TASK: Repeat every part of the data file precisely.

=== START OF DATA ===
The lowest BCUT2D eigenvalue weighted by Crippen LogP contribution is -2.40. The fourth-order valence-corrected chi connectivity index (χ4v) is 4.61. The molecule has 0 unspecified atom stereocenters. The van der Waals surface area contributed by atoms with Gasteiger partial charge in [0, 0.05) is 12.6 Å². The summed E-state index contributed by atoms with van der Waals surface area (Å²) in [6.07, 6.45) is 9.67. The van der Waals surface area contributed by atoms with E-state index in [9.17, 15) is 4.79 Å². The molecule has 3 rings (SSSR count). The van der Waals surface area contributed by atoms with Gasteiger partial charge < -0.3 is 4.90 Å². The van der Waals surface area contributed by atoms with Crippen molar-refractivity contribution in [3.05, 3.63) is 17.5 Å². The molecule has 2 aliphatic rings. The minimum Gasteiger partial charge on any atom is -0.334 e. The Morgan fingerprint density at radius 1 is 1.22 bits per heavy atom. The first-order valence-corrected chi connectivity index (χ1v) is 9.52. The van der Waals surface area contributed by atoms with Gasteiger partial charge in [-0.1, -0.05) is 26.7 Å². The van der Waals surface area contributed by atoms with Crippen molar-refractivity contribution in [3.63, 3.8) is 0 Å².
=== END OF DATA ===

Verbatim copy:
The lowest BCUT2D eigenvalue weighted by Crippen LogP contribution is -2.40. The fourth-order valence-corrected chi connectivity index (χ4v) is 4.61. The molecule has 0 unspecified atom stereocenters. The van der Waals surface area contributed by atoms with Gasteiger partial charge in [0, 0.05) is 12.6 Å². The summed E-state index contributed by atoms with van der Waals surface area (Å²) in [6.07, 6.45) is 9.67. The van der Waals surface area contributed by atoms with E-state index in [9.17, 15) is 4.79 Å². The molecule has 3 rings (SSSR count). The van der Waals surface area contributed by atoms with Gasteiger partial charge < -0.3 is 4.90 Å². The van der Waals surface area contributed by atoms with Crippen molar-refractivity contribution in [3.05, 3.63) is 17.5 Å². The molecule has 2 aliphatic rings. The minimum Gasteiger partial charge on any atom is -0.334 e. The Morgan fingerprint density at radius 1 is 1.22 bits per heavy atom. The first-order valence-corrected chi connectivity index (χ1v) is 9.52. The van der Waals surface area contributed by atoms with Gasteiger partial charge in [-0.1, -0.05) is 26.7 Å². The van der Waals surface area contributed by atoms with Crippen molar-refractivity contribution in [3.63, 3.8) is 0 Å².